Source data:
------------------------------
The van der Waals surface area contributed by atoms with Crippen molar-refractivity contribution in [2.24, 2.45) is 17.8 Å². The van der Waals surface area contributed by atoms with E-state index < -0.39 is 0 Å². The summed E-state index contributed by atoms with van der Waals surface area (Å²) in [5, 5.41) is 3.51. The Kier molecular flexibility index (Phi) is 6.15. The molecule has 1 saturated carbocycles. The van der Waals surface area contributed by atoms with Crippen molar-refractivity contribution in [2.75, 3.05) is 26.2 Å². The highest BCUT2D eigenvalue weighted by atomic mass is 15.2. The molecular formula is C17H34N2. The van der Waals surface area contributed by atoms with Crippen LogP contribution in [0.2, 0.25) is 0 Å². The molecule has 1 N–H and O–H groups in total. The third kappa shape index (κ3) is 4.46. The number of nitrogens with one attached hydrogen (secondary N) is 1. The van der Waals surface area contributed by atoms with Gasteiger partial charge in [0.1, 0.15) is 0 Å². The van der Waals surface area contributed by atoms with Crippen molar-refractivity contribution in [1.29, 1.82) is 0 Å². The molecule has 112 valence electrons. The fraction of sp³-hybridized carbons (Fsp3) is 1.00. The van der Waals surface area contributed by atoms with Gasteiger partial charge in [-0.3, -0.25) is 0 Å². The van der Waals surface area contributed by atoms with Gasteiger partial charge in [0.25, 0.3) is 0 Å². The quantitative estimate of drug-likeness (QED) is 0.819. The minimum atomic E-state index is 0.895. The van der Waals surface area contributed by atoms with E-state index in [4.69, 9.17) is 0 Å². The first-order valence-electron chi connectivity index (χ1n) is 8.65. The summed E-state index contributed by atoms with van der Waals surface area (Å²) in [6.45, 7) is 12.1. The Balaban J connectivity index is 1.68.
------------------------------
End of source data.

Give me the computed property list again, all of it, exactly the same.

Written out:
The van der Waals surface area contributed by atoms with Crippen molar-refractivity contribution in [2.24, 2.45) is 17.8 Å². The van der Waals surface area contributed by atoms with E-state index < -0.39 is 0 Å². The summed E-state index contributed by atoms with van der Waals surface area (Å²) in [5, 5.41) is 3.51. The Kier molecular flexibility index (Phi) is 6.15. The molecule has 1 saturated carbocycles. The van der Waals surface area contributed by atoms with Crippen molar-refractivity contribution in [2.75, 3.05) is 26.2 Å². The highest BCUT2D eigenvalue weighted by atomic mass is 15.2. The molecular formula is C17H34N2. The van der Waals surface area contributed by atoms with Crippen LogP contribution in [0.2, 0.25) is 0 Å². The molecule has 1 N–H and O–H groups in total. The third kappa shape index (κ3) is 4.46. The number of nitrogens with one attached hydrogen (secondary N) is 1. The van der Waals surface area contributed by atoms with Gasteiger partial charge in [0.1, 0.15) is 0 Å². The van der Waals surface area contributed by atoms with Crippen molar-refractivity contribution in [1.29, 1.82) is 0 Å². The molecule has 112 valence electrons. The fraction of sp³-hybridized carbons (Fsp3) is 1.00. The van der Waals surface area contributed by atoms with Gasteiger partial charge in [-0.3, -0.25) is 0 Å². The van der Waals surface area contributed by atoms with Gasteiger partial charge in [0.25, 0.3) is 0 Å². The quantitative estimate of drug-likeness (QED) is 0.819. The minimum atomic E-state index is 0.895. The van der Waals surface area contributed by atoms with E-state index in [4.69, 9.17) is 0 Å². The first-order valence-electron chi connectivity index (χ1n) is 8.65. The summed E-state index contributed by atoms with van der Waals surface area (Å²) in [6.45, 7) is 12.1. The Balaban J connectivity index is 1.68.